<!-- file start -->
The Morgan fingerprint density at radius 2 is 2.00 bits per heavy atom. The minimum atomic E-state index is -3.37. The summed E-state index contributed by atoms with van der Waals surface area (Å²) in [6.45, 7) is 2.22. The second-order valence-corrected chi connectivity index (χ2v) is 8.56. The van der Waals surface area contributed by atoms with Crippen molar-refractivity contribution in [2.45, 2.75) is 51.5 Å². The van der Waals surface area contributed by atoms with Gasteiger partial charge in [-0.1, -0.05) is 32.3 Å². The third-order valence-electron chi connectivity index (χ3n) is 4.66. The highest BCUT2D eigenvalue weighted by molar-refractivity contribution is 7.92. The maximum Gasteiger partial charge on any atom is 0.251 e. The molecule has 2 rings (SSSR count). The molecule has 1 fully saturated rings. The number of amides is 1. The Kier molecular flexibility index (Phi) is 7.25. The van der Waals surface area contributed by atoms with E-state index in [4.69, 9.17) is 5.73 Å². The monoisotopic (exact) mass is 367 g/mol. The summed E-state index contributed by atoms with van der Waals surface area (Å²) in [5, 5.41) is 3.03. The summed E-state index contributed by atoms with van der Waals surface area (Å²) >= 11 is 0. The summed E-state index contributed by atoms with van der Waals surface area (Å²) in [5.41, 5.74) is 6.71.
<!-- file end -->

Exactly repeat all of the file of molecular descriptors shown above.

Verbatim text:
The Morgan fingerprint density at radius 2 is 2.00 bits per heavy atom. The minimum atomic E-state index is -3.37. The summed E-state index contributed by atoms with van der Waals surface area (Å²) in [6.45, 7) is 2.22. The second-order valence-corrected chi connectivity index (χ2v) is 8.56. The van der Waals surface area contributed by atoms with Crippen molar-refractivity contribution in [2.45, 2.75) is 51.5 Å². The van der Waals surface area contributed by atoms with Gasteiger partial charge in [-0.1, -0.05) is 32.3 Å². The third-order valence-electron chi connectivity index (χ3n) is 4.66. The highest BCUT2D eigenvalue weighted by molar-refractivity contribution is 7.92. The maximum Gasteiger partial charge on any atom is 0.251 e. The molecule has 2 rings (SSSR count). The molecule has 1 fully saturated rings. The number of amides is 1. The Kier molecular flexibility index (Phi) is 7.25. The van der Waals surface area contributed by atoms with E-state index in [4.69, 9.17) is 5.73 Å². The monoisotopic (exact) mass is 367 g/mol. The summed E-state index contributed by atoms with van der Waals surface area (Å²) in [5, 5.41) is 3.03. The summed E-state index contributed by atoms with van der Waals surface area (Å²) >= 11 is 0. The summed E-state index contributed by atoms with van der Waals surface area (Å²) in [5.41, 5.74) is 6.71.